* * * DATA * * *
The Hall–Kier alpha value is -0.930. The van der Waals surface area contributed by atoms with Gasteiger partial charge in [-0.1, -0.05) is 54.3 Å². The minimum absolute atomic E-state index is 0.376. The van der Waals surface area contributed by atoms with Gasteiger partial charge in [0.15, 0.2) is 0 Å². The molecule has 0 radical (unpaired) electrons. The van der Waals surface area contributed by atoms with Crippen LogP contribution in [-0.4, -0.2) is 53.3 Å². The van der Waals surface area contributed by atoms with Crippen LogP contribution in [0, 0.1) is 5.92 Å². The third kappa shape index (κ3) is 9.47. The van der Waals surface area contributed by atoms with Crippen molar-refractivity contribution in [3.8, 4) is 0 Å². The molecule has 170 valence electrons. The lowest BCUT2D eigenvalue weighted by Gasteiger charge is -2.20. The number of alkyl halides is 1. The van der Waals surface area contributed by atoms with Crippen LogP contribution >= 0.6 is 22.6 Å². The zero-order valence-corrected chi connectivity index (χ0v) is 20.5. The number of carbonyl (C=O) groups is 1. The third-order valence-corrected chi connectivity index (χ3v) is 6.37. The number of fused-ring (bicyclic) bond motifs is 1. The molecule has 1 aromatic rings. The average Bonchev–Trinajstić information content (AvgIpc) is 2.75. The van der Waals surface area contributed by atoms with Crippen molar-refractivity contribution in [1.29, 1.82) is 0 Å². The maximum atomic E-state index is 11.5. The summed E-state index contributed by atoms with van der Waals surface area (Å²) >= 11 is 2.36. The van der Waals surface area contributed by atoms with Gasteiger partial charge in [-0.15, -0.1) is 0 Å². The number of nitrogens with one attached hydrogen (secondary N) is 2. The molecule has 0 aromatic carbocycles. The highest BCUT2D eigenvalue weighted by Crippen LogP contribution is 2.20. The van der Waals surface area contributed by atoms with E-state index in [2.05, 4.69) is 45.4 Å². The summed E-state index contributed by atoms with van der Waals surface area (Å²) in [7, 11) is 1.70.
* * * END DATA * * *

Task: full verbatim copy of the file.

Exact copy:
The Hall–Kier alpha value is -0.930. The van der Waals surface area contributed by atoms with Gasteiger partial charge in [-0.1, -0.05) is 54.3 Å². The minimum absolute atomic E-state index is 0.376. The van der Waals surface area contributed by atoms with Gasteiger partial charge in [0.15, 0.2) is 0 Å². The molecule has 0 radical (unpaired) electrons. The van der Waals surface area contributed by atoms with Crippen LogP contribution in [-0.4, -0.2) is 53.3 Å². The van der Waals surface area contributed by atoms with Crippen LogP contribution in [0, 0.1) is 5.92 Å². The third kappa shape index (κ3) is 9.47. The van der Waals surface area contributed by atoms with Crippen molar-refractivity contribution in [3.8, 4) is 0 Å². The molecule has 170 valence electrons. The lowest BCUT2D eigenvalue weighted by Gasteiger charge is -2.20. The number of alkyl halides is 1. The van der Waals surface area contributed by atoms with Crippen LogP contribution >= 0.6 is 22.6 Å². The zero-order valence-corrected chi connectivity index (χ0v) is 20.5. The number of carbonyl (C=O) groups is 1. The third-order valence-corrected chi connectivity index (χ3v) is 6.37. The number of fused-ring (bicyclic) bond motifs is 1. The molecule has 1 aromatic rings. The average Bonchev–Trinajstić information content (AvgIpc) is 2.75. The van der Waals surface area contributed by atoms with Crippen molar-refractivity contribution in [1.29, 1.82) is 0 Å². The maximum atomic E-state index is 11.5. The summed E-state index contributed by atoms with van der Waals surface area (Å²) >= 11 is 2.36. The van der Waals surface area contributed by atoms with Gasteiger partial charge in [-0.15, -0.1) is 0 Å². The number of nitrogens with one attached hydrogen (secondary N) is 2. The molecule has 0 aromatic carbocycles. The highest BCUT2D eigenvalue weighted by Crippen LogP contribution is 2.20. The van der Waals surface area contributed by atoms with E-state index in [2.05, 4.69) is 45.4 Å². The summed E-state index contributed by atoms with van der Waals surface area (Å²) in [7, 11) is 1.70.